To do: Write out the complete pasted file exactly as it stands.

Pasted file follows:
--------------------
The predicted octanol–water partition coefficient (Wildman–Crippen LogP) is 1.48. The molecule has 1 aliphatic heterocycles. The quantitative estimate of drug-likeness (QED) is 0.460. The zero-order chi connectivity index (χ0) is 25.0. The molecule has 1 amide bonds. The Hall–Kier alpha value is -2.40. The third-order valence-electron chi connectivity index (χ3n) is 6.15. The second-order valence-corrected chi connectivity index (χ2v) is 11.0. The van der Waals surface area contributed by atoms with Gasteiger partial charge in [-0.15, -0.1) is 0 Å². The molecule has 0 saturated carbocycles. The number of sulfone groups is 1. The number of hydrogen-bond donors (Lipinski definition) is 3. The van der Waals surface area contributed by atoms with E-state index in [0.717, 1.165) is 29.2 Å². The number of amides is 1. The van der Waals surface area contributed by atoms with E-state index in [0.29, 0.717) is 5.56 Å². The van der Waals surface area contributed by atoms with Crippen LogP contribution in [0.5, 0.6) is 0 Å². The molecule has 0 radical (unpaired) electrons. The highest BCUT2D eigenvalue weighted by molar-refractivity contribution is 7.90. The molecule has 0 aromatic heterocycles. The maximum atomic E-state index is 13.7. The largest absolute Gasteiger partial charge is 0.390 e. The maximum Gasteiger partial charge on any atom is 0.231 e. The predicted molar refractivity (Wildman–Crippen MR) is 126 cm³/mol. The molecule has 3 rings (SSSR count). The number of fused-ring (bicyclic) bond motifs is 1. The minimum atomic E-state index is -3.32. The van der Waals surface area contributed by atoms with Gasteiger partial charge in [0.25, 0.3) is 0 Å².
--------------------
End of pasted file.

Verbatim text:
The predicted octanol–water partition coefficient (Wildman–Crippen LogP) is 1.48. The molecule has 1 aliphatic heterocycles. The quantitative estimate of drug-likeness (QED) is 0.460. The zero-order chi connectivity index (χ0) is 25.0. The molecule has 1 amide bonds. The Hall–Kier alpha value is -2.40. The third-order valence-electron chi connectivity index (χ3n) is 6.15. The second-order valence-corrected chi connectivity index (χ2v) is 11.0. The van der Waals surface area contributed by atoms with Gasteiger partial charge in [-0.15, -0.1) is 0 Å². The molecule has 0 saturated carbocycles. The number of sulfone groups is 1. The number of hydrogen-bond donors (Lipinski definition) is 3. The van der Waals surface area contributed by atoms with E-state index in [0.717, 1.165) is 29.2 Å². The number of amides is 1. The van der Waals surface area contributed by atoms with E-state index in [0.29, 0.717) is 5.56 Å². The van der Waals surface area contributed by atoms with Crippen LogP contribution in [0.5, 0.6) is 0 Å². The molecule has 0 radical (unpaired) electrons. The highest BCUT2D eigenvalue weighted by molar-refractivity contribution is 7.90. The molecule has 0 aromatic heterocycles. The maximum atomic E-state index is 13.7. The largest absolute Gasteiger partial charge is 0.390 e. The maximum Gasteiger partial charge on any atom is 0.231 e. The predicted molar refractivity (Wildman–Crippen MR) is 126 cm³/mol. The molecule has 3 rings (SSSR count). The number of fused-ring (bicyclic) bond motifs is 1. The minimum atomic E-state index is -3.32. The van der Waals surface area contributed by atoms with Gasteiger partial charge in [0.25, 0.3) is 0 Å².